into Mark has a pretty good posting on MovableType 3.0. MT
has never been OpenSource or free. But in Mark’s opinion it was
open and free enough for most people. But with the coming of
version 3.0DE, MT has made a choice. If you want to use it, you
have to pay. A lot.
Mark goes on to say, if I understand what he is saying, that
commercial software like MT doesn’t have a future and that only
OpenSource efforts do. I have to disagree with this. If
anything, the history of software indicates just the opposite.
I mean, most programs OpenSource or not, aren’t around very
long. But I think people tend to do things that they get
rewarded for and if a program is successful and the author gets
money for it, he or she will probably continue development of
the program. On the other hand, people working on OpenSource
alternatives don’t get money for their work. Sometimes that
doesn’t matter. But most times it does since most people aren’t
independently wealthy and need to earn some money to have a
roof over their heads and food on the table. Hence, at best,
they may spend some free time working on the program but they
will spend the majority of their time on things that pay them
Note that I’m not making a value judgment here. It’s simply
the way things are.
But being that as it may, there are other content management
systems. You have a choice. You can stay with MT and support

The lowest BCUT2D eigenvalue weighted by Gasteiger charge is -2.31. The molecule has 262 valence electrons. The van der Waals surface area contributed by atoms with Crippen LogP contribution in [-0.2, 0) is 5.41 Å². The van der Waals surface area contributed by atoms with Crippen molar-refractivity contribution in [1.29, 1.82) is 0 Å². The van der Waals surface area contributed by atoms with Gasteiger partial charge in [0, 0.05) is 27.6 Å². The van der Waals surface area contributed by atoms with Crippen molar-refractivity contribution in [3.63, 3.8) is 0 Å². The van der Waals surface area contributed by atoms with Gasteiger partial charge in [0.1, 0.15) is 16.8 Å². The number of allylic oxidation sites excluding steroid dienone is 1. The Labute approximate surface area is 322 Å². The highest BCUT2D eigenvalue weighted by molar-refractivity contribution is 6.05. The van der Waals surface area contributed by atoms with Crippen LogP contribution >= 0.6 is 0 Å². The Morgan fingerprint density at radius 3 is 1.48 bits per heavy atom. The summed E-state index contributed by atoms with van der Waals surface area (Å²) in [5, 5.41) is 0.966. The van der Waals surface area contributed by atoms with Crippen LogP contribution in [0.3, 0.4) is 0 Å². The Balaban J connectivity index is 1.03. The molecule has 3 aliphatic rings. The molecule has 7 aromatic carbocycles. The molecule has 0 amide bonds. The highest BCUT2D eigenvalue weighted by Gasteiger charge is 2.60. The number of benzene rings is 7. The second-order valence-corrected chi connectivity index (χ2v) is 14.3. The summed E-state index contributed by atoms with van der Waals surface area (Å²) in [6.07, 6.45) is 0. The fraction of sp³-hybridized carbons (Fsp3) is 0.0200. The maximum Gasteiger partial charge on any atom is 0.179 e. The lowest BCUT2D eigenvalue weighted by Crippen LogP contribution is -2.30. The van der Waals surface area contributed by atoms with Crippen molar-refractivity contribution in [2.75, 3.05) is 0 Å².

its development or you can switch.
I’m in the process of testing MT 3.0 Developer’s Edition.
I’ve installed it but so far am disappointed. The comment
registration system, designed to ban spam, works against
various robots, but does nothing against armies of low paid
people in India hired by spammers to send their drek far and
As Mark notes, he’s already received spam while running a
beta of the new registration system. Hence, the main reason for
going to MT 3.0 is probably void.
Even before MT 3.0 came out, I began taking a look at other
solutions. Pair.com, the host to this site, supports two:
Blosxom and Geeklog. Either would work,
although, for my taste, Blosxom is too minimalist and Geeklog
is too fussy.
But another program has gotten a lot of word-of-mouth and is
called WordPress. I haven’t
had much time to work with it so I won’t say anything about it
yet but if you are looking for an alternative, you may want to
check it out (although I’m a little concerned about the dynamic
versus static-based page debate).
The bottom line is you have a choice. You don’t have to use
MT3.0DE. Hence, rather than demonizing Mena and Ben, who are just
trying to make a living producing a product people want and are
willing to pay for, find something else.